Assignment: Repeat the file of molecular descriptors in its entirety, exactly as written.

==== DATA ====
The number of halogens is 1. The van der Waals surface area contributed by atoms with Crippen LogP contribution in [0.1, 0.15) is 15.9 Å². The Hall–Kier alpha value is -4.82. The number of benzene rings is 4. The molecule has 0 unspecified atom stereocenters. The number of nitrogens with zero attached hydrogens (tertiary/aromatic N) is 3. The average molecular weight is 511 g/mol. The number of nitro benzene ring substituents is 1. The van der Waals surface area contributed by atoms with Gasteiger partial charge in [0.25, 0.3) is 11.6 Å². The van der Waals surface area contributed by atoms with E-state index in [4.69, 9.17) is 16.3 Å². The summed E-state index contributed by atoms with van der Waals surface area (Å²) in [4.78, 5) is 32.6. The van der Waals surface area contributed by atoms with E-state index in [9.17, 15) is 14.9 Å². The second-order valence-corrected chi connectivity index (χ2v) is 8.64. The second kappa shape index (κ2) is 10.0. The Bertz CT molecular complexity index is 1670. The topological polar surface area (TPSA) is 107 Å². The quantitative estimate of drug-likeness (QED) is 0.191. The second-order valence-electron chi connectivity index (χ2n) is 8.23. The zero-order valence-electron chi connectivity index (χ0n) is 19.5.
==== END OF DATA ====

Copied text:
The number of halogens is 1. The van der Waals surface area contributed by atoms with Crippen LogP contribution in [0.1, 0.15) is 15.9 Å². The Hall–Kier alpha value is -4.82. The number of benzene rings is 4. The molecule has 0 unspecified atom stereocenters. The number of nitrogens with zero attached hydrogens (tertiary/aromatic N) is 3. The average molecular weight is 511 g/mol. The number of nitro benzene ring substituents is 1. The van der Waals surface area contributed by atoms with Gasteiger partial charge in [0.25, 0.3) is 11.6 Å². The van der Waals surface area contributed by atoms with E-state index in [4.69, 9.17) is 16.3 Å². The summed E-state index contributed by atoms with van der Waals surface area (Å²) in [4.78, 5) is 32.6. The van der Waals surface area contributed by atoms with E-state index in [9.17, 15) is 14.9 Å². The second-order valence-corrected chi connectivity index (χ2v) is 8.64. The second kappa shape index (κ2) is 10.0. The Bertz CT molecular complexity index is 1670. The topological polar surface area (TPSA) is 107 Å². The quantitative estimate of drug-likeness (QED) is 0.191. The second-order valence-electron chi connectivity index (χ2n) is 8.23. The zero-order valence-electron chi connectivity index (χ0n) is 19.5.